Hunting for Bargains at Record Highs: Apple, Coca-Cola, and Gap

The market has recently achieved record highs, but companies such as Apple, Coca-Cola, and Gap still offer sound fundamentals and attractive valuations.

Apr 2, 2014 at 9:00AM

The S&P 500 index achieved a new record intraday high above the 1,880 level after a strong open yesterday. But that does not mean investors need to pay excessive valuations to put money to work in the current environment. On the contrary, companies such as Apple (NASDAQ:AAPL), Coca-Cola (NYSE:KO), and Gap (NYSE:GPS) offer strong fundamentals and attractive valuations for bargain hunters.

Apple Image

Source: Apple.

A deliciously cheap Apple
Apple is losing market share to lower-cost smartphones and tablets operating with Android as the mobile computing revolution expands to emerging markets, where the company's products are too expensive for many consumers and the carrier subsidy model is not as widespread as in the U.S.

However, the company is still the undisputed leader when it comes to the high end of the pricing spectrum, and this means rock-solid profitability and massive cash flow for investors. Apple has an operating margin in the neighborhood of 30% of sales, something most competitors in the industry can only envy, and the company produced an operating cash flow of more than $28.6 billion during the quarter ended in December.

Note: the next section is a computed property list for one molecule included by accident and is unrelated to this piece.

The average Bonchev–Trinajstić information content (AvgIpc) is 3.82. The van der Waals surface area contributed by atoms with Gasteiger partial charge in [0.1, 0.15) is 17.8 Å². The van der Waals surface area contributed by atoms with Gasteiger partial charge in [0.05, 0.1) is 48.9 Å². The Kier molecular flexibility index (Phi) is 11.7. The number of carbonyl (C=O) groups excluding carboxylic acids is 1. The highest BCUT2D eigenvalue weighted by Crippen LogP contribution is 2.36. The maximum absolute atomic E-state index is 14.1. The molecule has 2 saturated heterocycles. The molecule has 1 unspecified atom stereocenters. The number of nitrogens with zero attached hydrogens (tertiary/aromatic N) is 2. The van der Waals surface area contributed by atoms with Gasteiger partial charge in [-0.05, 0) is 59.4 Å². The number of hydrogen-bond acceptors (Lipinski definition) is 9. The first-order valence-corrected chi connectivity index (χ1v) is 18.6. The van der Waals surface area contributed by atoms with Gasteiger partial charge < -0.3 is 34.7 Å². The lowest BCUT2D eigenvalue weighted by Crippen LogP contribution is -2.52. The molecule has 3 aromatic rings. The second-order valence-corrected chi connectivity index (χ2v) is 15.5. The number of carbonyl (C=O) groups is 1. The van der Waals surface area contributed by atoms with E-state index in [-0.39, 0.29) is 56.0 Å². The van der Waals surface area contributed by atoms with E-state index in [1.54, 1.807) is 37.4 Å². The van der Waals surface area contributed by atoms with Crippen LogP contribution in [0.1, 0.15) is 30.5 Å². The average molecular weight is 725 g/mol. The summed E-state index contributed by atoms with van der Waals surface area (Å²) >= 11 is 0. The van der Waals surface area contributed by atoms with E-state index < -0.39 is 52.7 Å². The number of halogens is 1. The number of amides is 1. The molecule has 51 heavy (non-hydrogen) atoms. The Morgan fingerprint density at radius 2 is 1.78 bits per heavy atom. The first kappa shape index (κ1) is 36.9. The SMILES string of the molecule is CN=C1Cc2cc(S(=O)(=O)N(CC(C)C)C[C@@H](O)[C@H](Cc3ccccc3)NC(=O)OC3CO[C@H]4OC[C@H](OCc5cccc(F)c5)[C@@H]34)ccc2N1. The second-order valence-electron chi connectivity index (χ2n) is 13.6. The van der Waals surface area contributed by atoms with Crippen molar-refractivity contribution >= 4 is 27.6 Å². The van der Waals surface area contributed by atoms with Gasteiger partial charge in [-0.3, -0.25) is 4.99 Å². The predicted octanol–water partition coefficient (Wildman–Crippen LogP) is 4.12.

Wall Street analysts are concerned about the company´s ability to innovate without Steve Jobs, but CEO Tim Cook has repeatedly promised Apple will roll out new product categories in 2014. This means we could be in a make or break year for Apple, as new product launches might provide improved visibility about the company´s innovative drive and growth potential.

The good news for investors is that Apple is not priced for much growth: the company trades at a P/E ratio of only 13 times earnings over the last year versus an average P/E ratio in the area of 18 for the companies that make the S&P 500 index.

If Apple can accelerate innovation and growth, the company offers substantial upside potential from current levels.

Image Coke

Source: Coca-Cola.

Always Coca-Cola´s dividends
Coca-Cola is facing slowing growth lately. Consumers in developed countries seem to prefer healthier alternatives to traditional sodas because of growing concerns over obesity and related health considerations. In emerging markets, where both sodas and drinks with lower calories offer considerable room for growth, currency fluctuations have been a drag on sales for Coca-Cola in recent quarters.

On the other hand, the company's leadership in the global soft drinks industry is unquestioned. Brand recognition is a huge strategic asset: Coca-Cola owns 17 brands making over $1 billion in global annual revenue, in addition to 20 other growing brands generating between $0.5 billion and $1 billion in sales.